Natyanjali 2004 has been in favour of dance troupes. Secretary A. Sambandam, a well known lawyer, who sidestepped a career in politics, says this policy would give more artistes the opportunity to perform at the Natyanjali. So this year, more than 400 artistes would have been on stage through the five days. Lesser known dancers have to report in as late as 4am as the opening night's performances spill over and go on till 6am. Most of us keep yawning, others are dead logs on the sand but the music and the dance does not waver.

Natyanjali fever
We sleep till lunchtime to make up and prepare for a long trip that evening. The Natyanajli fever has caught on at many places. At Thiruvarur and Nagapattinam, at Kumbakonam and Thanjavur, similar dance fests have been organised.

We leave for Thanjavur in the company of Manna Srinivasan of Sruti magazine. Manna has tales to tell of the Tanjore Quartet and of devadasis and of the rare Brahmotsavam of the Sri Brihadeeswarar Temple in Thanjavur. The world passes by us, some expanses dry and crop-less and others, shaved of a new crop of paddy.

Thanjavur is honking, nudging and racing when we drive in after sunset. Some 200 people sit around the stage of the giant Nandi statue inside the Big Temple as the first dance recital begins. This is a group from Ramnad. Celebrated dancer Padma Subrahmanyam was among the dancers who performed on the opening evening here. Organiser Muthukumar tells us they could not manage the huge crowds on Shivaratri night as they headed for the grace of the delightful Nandi.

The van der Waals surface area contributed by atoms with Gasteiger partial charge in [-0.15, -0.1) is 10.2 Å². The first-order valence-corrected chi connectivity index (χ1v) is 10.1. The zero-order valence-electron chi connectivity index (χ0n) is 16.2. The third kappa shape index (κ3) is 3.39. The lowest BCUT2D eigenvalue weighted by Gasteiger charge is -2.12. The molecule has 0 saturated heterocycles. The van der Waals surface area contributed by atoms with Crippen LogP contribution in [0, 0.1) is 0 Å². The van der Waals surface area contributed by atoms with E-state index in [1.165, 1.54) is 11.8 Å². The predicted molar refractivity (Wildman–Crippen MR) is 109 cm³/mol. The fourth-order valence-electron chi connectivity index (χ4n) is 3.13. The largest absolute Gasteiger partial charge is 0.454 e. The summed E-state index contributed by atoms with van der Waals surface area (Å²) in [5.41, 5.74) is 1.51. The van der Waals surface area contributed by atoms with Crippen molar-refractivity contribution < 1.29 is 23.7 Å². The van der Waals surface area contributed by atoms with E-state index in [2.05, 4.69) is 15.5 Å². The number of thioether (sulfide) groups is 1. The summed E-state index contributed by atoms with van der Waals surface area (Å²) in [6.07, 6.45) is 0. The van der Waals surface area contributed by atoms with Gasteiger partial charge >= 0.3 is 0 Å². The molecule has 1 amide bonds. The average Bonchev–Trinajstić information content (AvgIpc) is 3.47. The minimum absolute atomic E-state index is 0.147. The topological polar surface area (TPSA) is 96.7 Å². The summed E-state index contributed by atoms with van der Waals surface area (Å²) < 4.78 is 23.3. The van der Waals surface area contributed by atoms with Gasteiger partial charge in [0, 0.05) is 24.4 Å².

This is a great backdrop for dance and although the fest ran for three evenings and was a modest start, the Forum of Friends, a local group, and the government-run South Zone Cultural Centre, will do well to build it up as a major event. Tourists are swarming Thanjavur all the time and at the Poompuhar showroom for handicrafts, the smart saleswoman shows us some cute little antiques collected from the Chettinand countryside. We are behind time and have to give up on having tiffin and filter coffee at Coffee Palace, the best tiffin centre in Thanjavur.

Kumbakonam's Festival
Kumbakonam's colonies are retiring for the day when we arrive there. The town is in the news for the once-in-12-years Mahamaham festival in early March. The streets are clean, the lighting is bright and roads are being re-laid.

Sonal Man Singh finishes her final item on stage, set in front of the towering gopuram of the Sri Kumbeswararswamy Temple. But the backdrop is too gaudy. Also, the hosts seem to have less volunteers this year and some dancers are left high and dry while the pushy ones have their cake and eat it too. Kannan rips a new composition on the veena as Padma Subrahmanyam takes the stage, after Chennai-based Revathi Ramachandran and her sishyas finish their anjali, in a lively performance. The yard is full and most people may have never been to a dance recital at all. They seem to enjoy dance dramas. Backstage, more dancers report for their recitals. Since Thiruvarur, Nagapattinam and Kumbakonam are in one region, it seems practical to invite a set of dancers to perform at all these temples.

It is chill at 11 pm. And it is time to drive back. We spot a rare nook for Rajasthani food in the bazaar area. The meal is delicious and the steaming masala milk keeps us awake till we get back to Chidamabaram at 1am. Bythen, Day 2 is done.

Neena Prasad, the well known young Mohiniattam dancer based in Thiruvananthapuram (Kerala) is here with her colleagues. She flew down from Delhi after performing at the Buddhist heritage promotion conclave. A group of teenage dancers from Switzerland go on stage, guided by their Chidambaram- based guru. They hardly know a word of Tamil but they seem excited and blank at the same time.